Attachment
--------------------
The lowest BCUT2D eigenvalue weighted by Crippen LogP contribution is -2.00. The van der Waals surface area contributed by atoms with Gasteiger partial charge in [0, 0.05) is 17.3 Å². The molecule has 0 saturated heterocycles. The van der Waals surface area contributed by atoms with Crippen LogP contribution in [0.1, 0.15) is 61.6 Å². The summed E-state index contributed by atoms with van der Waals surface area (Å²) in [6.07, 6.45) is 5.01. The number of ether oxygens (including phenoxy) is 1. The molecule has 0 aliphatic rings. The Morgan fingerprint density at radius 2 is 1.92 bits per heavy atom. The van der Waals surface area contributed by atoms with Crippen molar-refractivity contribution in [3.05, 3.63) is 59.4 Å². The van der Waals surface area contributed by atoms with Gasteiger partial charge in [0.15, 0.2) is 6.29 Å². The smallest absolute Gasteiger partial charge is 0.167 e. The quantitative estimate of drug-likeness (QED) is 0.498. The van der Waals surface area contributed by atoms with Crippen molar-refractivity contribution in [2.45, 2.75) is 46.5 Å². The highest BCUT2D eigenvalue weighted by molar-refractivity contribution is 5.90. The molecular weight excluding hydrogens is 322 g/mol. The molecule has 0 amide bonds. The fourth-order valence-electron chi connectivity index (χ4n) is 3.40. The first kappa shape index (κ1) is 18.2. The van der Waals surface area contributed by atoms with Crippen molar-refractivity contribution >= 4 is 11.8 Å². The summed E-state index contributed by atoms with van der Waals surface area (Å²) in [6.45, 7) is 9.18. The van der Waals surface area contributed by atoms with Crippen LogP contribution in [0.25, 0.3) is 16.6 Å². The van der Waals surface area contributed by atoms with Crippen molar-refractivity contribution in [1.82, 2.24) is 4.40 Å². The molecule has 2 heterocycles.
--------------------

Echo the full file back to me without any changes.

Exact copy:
The lowest BCUT2D eigenvalue weighted by Crippen LogP contribution is -2.00. The van der Waals surface area contributed by atoms with Gasteiger partial charge in [0, 0.05) is 17.3 Å². The molecule has 0 saturated heterocycles. The van der Waals surface area contributed by atoms with Crippen LogP contribution in [0.1, 0.15) is 61.6 Å². The summed E-state index contributed by atoms with van der Waals surface area (Å²) in [6.07, 6.45) is 5.01. The number of ether oxygens (including phenoxy) is 1. The molecule has 0 aliphatic rings. The Morgan fingerprint density at radius 2 is 1.92 bits per heavy atom. The van der Waals surface area contributed by atoms with Crippen molar-refractivity contribution in [3.05, 3.63) is 59.4 Å². The van der Waals surface area contributed by atoms with Gasteiger partial charge in [0.15, 0.2) is 6.29 Å². The smallest absolute Gasteiger partial charge is 0.167 e. The quantitative estimate of drug-likeness (QED) is 0.498. The van der Waals surface area contributed by atoms with Crippen molar-refractivity contribution in [2.45, 2.75) is 46.5 Å². The highest BCUT2D eigenvalue weighted by molar-refractivity contribution is 5.90. The molecular weight excluding hydrogens is 322 g/mol. The molecule has 0 amide bonds. The fourth-order valence-electron chi connectivity index (χ4n) is 3.40. The first kappa shape index (κ1) is 18.2. The van der Waals surface area contributed by atoms with Crippen molar-refractivity contribution >= 4 is 11.8 Å². The summed E-state index contributed by atoms with van der Waals surface area (Å²) in [6.45, 7) is 9.18. The van der Waals surface area contributed by atoms with Crippen LogP contribution in [0.25, 0.3) is 16.6 Å². The van der Waals surface area contributed by atoms with Crippen molar-refractivity contribution in [1.82, 2.24) is 4.40 Å². The molecule has 2 heterocycles.